This morning the Federal Circuit issued one precedential opinion in a patent case appealed from the Patent Trial and Appeal Board, one precedential opinion in patent case appealed from a district court, and one Rule 36 summary affirmance of a decision by the United State International Trade Commission. Here are the introductions of the opinions and the summary affirmance.
This morning, the Federal Circuit issued two precedential opinions in patent infringement cases, along with four Rule 36 summary affirmances of appeals of judgments of the Patent Trial and Appeal Board. Here are the introductions of the opinions and a list of the summary affirmances.
One of the three cases on the Federal Circuit’s hearing schedule last week that attracted an amicus brief was Tao v. Merit Systems Protection Board. Tao presented several arguments challenging the Merit Systems Protection Board’s dismissal of her individual right of action (“IRA”) appeal, which alleged violations of the Whistleblower Protection Enhancement Act of 2012. After the U.S. Office of Special Counsel filed an amicus brief in support of Tao, the Merit Systems Protection Board filed its own brief agreeing that the underlying judgment should be vacated and the case should be remanded for further adjudication. Unsurprisingly, late last week a panel of the court reversed in part, vacated in part, and remanded the case.
This morning, the Federal Circuit released six nonprecedential opinions in three patent cases, a trademark case, a veterans case, and a case appealed from the Merit Systems Protection Board. The court also released a nonprecedential order denying a petition for a writ of mandamus seeking to order the Western District of Texas to transfer a patent case. And the court released five Rule 36 summary affirmances. Here are the introductions to the opinions, text from the order, and a list of the summary affirmances.
This morning, the Federal Circuit issued a nonprecedential opinion in a case appealed from the Merit Systems Protection Board, two nonprecedential opinions in pro se patent cases, and a nonprecedential opinion in a taking cases. The court also issued an erratum and a Rule 36 summary affirmance. Here are the introductions to the opinions and links to the erratum and summary affirmance.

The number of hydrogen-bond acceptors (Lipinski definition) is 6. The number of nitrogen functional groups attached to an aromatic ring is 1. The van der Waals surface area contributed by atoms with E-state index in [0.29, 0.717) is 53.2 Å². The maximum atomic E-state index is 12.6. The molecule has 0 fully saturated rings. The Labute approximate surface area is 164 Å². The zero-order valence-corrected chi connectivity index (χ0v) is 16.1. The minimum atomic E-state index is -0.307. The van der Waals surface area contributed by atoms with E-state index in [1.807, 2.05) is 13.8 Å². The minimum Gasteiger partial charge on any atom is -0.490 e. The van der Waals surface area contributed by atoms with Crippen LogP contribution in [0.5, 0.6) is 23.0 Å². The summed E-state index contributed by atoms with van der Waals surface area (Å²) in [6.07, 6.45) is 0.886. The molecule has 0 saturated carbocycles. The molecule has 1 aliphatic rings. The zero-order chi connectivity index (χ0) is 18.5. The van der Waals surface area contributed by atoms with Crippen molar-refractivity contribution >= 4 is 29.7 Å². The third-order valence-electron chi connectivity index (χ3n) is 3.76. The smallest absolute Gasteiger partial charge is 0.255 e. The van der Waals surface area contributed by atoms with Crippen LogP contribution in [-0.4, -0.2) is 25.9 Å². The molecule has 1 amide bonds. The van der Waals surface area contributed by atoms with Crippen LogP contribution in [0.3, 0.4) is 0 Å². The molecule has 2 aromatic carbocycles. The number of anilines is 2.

This past Monday the court heard oral argument in Mobility Workx, LLC v. Unified Patents, LLC, an appeal from the Patent Trial and Appeal Board that we have been following because it attracted an amicus brief. On appeal, Mobility Workx presents several arguments that inter partes review violates the Constitution. In particular, Mobility Workx argues that inter partes review violates its right to due process and qualifies as a taking under the Fifth Amendment. Judges Newman, Schall, and Dyk heard Monday’s argument. This is our argument recap.
This morning, the Federal Circuit issued five opinions: a precedential opinion in a patent case; two nonprecedential opinions involving the same appellant challenging separate decisions of the Merit Systems Protection Board; a nonprecedential opinion in a veterans case; and a nonprecedential opinion in an employment law case challenging an arbitrator’s decision. Here are the introductions of the opinions.
This morning, the Federal Circuit released a nonprecedential opinion affirming a judgment by the Patent Trial and Appeal Board in an inter partes review proceeding. The court also released a nonprecedential order denying a petition for a writ of mandamus in a patent infringement case in which the parties disputed whether settlement agreements were discoverable or privileged. Finally, the court released a Rule 36 summary affirmance. Here are introductions to the opinions and a link to the summary affirmance.
Yesterday, the Federal Circuit heard oral argument in Buffington v. McDonough, a case presenting the question of whether the Secretary of Veterans Affairs exceeded his statutory authority when promulgating a regulation related to the timing of resumption of disability benefits payments following a period of active military service. Judges Lourie, Moore, and O’Malley heard the argument. This is our argument recap.